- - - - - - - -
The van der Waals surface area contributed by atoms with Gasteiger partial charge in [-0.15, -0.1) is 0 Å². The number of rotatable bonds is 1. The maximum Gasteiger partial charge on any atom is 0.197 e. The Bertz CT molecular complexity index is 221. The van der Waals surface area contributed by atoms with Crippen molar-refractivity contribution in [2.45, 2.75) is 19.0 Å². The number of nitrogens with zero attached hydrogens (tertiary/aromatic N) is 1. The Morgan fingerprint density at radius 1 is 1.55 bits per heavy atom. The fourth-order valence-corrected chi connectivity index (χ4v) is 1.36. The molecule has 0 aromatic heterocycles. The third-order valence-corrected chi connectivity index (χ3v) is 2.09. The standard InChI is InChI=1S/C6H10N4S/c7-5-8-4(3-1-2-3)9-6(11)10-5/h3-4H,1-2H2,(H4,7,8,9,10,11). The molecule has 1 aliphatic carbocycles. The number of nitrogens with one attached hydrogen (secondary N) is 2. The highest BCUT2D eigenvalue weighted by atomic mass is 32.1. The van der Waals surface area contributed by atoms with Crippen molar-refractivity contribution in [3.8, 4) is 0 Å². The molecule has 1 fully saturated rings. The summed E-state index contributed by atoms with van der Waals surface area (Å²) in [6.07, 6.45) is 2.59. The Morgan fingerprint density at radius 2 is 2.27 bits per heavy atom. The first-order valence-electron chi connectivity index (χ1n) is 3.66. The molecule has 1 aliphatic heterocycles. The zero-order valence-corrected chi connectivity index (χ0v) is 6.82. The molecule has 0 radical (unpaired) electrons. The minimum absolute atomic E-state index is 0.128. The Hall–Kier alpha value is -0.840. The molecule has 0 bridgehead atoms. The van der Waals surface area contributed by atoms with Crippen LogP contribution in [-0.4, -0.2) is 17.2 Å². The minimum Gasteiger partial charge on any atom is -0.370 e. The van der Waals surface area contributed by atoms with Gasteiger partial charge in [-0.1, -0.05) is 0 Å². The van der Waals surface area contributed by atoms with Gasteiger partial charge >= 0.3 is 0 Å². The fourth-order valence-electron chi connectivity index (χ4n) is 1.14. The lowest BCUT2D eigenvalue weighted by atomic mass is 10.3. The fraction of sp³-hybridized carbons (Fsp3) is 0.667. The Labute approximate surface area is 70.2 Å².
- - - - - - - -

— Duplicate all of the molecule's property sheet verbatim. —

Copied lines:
The van der Waals surface area contributed by atoms with Gasteiger partial charge in [-0.15, -0.1) is 0 Å². The number of rotatable bonds is 1. The maximum Gasteiger partial charge on any atom is 0.197 e. The Bertz CT molecular complexity index is 221. The van der Waals surface area contributed by atoms with Crippen molar-refractivity contribution in [2.45, 2.75) is 19.0 Å². The number of nitrogens with zero attached hydrogens (tertiary/aromatic N) is 1. The Morgan fingerprint density at radius 1 is 1.55 bits per heavy atom. The fourth-order valence-corrected chi connectivity index (χ4v) is 1.36. The molecule has 0 aromatic heterocycles. The third-order valence-corrected chi connectivity index (χ3v) is 2.09. The standard InChI is InChI=1S/C6H10N4S/c7-5-8-4(3-1-2-3)9-6(11)10-5/h3-4H,1-2H2,(H4,7,8,9,10,11). The molecule has 1 aliphatic carbocycles. The number of nitrogens with one attached hydrogen (secondary N) is 2. The highest BCUT2D eigenvalue weighted by atomic mass is 32.1. The van der Waals surface area contributed by atoms with Crippen molar-refractivity contribution in [3.8, 4) is 0 Å². The molecule has 1 fully saturated rings. The summed E-state index contributed by atoms with van der Waals surface area (Å²) in [6.07, 6.45) is 2.59. The Morgan fingerprint density at radius 2 is 2.27 bits per heavy atom. The first-order valence-electron chi connectivity index (χ1n) is 3.66. The molecule has 1 aliphatic heterocycles. The zero-order valence-corrected chi connectivity index (χ0v) is 6.82. The molecule has 0 radical (unpaired) electrons. The minimum absolute atomic E-state index is 0.128. The Hall–Kier alpha value is -0.840. The molecule has 0 bridgehead atoms. The van der Waals surface area contributed by atoms with Crippen LogP contribution in [-0.4, -0.2) is 17.2 Å². The minimum Gasteiger partial charge on any atom is -0.370 e. The van der Waals surface area contributed by atoms with Gasteiger partial charge in [-0.1, -0.05) is 0 Å². The van der Waals surface area contributed by atoms with Gasteiger partial charge >= 0.3 is 0 Å². The fourth-order valence-electron chi connectivity index (χ4n) is 1.14. The lowest BCUT2D eigenvalue weighted by atomic mass is 10.3. The fraction of sp³-hybridized carbons (Fsp3) is 0.667. The Labute approximate surface area is 70.2 Å².